Video News: Lawrentians Shine in Mercer County Engineering Fair

Ashley Lee ‘21 and Lauren Zhang ’22 were stars at the 2020 Mercer County Engineering Fair, held virtually on March 22. Zhang was tops in the Fair’s biochemistry, biology and medical section senior competition, followed by Lee, who placed second in the same category. Both Lawrentians presented projects that focused on cancer detection.
 
You can watch clips from their presentations below. Zhang begins at 8:03 and Lee at 9:04. 




Zhang said her research targets a minimally invasive and efficient method of cancer detection and diagnosis with a goal of decreasing cancer mortality rates worldwide.
 
“Through the applications of gold nanosensors to rapidly capture circulating tumor DNA (ctDNA), this research involves both the design and chemical synthesis of gold nanoparticles of varying nanogeometries and the testing of this technology on human samples with the G12D gene mutation, which is implicated in pancreatic cancer,” she explained.
 
This technology can not only be applied to cancer, but also a variety of other genetic and infectious diseases with known genome sequences, which, she noted, shows great promise for disease detection in the future.
 
Zhang, selected as Lawrenceville Hutchins Scholar, also earned her the American Meteorological Society Outstanding Achievement Award, in recognition for innovative scientific research with a great societal impact. Additionally, she was awarded the Air Force Research Laboratory Award for exemplary research recognized by the U.S Air Force.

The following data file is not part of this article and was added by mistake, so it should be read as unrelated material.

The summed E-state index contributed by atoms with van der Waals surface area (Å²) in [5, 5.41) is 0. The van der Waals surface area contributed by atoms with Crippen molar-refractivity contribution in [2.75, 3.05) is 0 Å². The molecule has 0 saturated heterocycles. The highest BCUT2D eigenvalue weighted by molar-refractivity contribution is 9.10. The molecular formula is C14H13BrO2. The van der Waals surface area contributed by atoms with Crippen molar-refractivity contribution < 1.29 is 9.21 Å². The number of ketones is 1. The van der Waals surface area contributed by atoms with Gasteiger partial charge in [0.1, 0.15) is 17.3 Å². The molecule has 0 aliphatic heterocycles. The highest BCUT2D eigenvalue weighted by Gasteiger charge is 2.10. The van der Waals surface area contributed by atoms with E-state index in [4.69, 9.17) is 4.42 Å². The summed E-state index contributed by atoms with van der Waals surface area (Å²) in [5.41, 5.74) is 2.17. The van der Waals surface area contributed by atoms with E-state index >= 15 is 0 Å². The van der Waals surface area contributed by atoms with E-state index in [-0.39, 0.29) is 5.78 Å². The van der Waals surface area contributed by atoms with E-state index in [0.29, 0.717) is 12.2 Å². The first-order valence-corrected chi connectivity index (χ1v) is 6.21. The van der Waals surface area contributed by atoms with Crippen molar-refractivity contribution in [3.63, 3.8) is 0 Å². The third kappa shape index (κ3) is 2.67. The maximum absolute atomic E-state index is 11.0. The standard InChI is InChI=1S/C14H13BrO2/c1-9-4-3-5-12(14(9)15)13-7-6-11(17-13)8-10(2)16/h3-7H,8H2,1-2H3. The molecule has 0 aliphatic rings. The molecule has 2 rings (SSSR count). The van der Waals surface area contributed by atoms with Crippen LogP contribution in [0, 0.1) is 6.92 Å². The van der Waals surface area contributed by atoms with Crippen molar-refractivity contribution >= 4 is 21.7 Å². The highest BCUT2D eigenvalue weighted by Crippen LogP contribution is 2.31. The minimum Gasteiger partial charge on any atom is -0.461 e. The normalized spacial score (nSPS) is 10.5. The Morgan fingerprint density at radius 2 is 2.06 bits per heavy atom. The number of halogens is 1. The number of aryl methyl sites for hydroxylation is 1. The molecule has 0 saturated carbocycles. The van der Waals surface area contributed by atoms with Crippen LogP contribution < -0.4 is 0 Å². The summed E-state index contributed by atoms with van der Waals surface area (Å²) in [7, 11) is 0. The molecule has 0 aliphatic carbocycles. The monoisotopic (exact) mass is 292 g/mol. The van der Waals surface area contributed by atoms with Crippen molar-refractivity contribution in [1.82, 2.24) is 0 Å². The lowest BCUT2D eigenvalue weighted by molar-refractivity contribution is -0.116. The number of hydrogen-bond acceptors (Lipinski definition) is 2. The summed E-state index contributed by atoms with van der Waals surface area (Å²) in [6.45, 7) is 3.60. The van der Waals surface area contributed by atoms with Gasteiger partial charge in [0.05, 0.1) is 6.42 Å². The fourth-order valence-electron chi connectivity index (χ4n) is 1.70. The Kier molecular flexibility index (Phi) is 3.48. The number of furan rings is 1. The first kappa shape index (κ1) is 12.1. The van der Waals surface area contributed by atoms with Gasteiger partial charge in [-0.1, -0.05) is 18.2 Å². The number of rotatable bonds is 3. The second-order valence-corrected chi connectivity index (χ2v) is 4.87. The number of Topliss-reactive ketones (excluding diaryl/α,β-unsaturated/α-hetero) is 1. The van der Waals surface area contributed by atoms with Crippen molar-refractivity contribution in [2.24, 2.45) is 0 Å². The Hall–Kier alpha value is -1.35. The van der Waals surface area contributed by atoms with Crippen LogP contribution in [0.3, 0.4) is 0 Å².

Lee’s project investigated the anti-tumorigenic properties of herbal medicine curcumin, an active ingredient in traditional herbal remedies, and a potential agent for both the prevention and treatment of cancers. Her careful research earned her the Fair’s In vitro Biology Award, in recognition of the excellence of In vitro experiment setup.
 
“After traveling to Ecuador through [Lawrenceville’s] Harkness Travel program, I became more interested in botany,” Lee said. “One day, I learned that herbal medicines are able to induce apoptosis, or programmed cell death, in cancer cells. From then on, I looked into curcumin and its anti-tumorigenic activity because I found it so fascinating that such common plants have the potential to become cure for cancer.”
 
The Fourth Former explained that while small interfering RNA (siRNA)-based therapeutics in cancer treatment has also been developed, the effect of combination treatment with curcumin and siRNA on breast cancer has never been investigated. Through transcriptomic analysis and lab work, she used gene therapy to increase the efficacy of curcumin.
 
“My project showed that the combination of curcumin and siUBB significantly lowered breast cancer cell viability, indicating that the combination of curcumin treatment with RNA-based therapies could be more beneficial in treating breast cancer,” Lee stated.
 
For additional information, please contact Lisa M. Gillard Hanson, director of Public Relations, at lgillard@lawrenceville.org.
 
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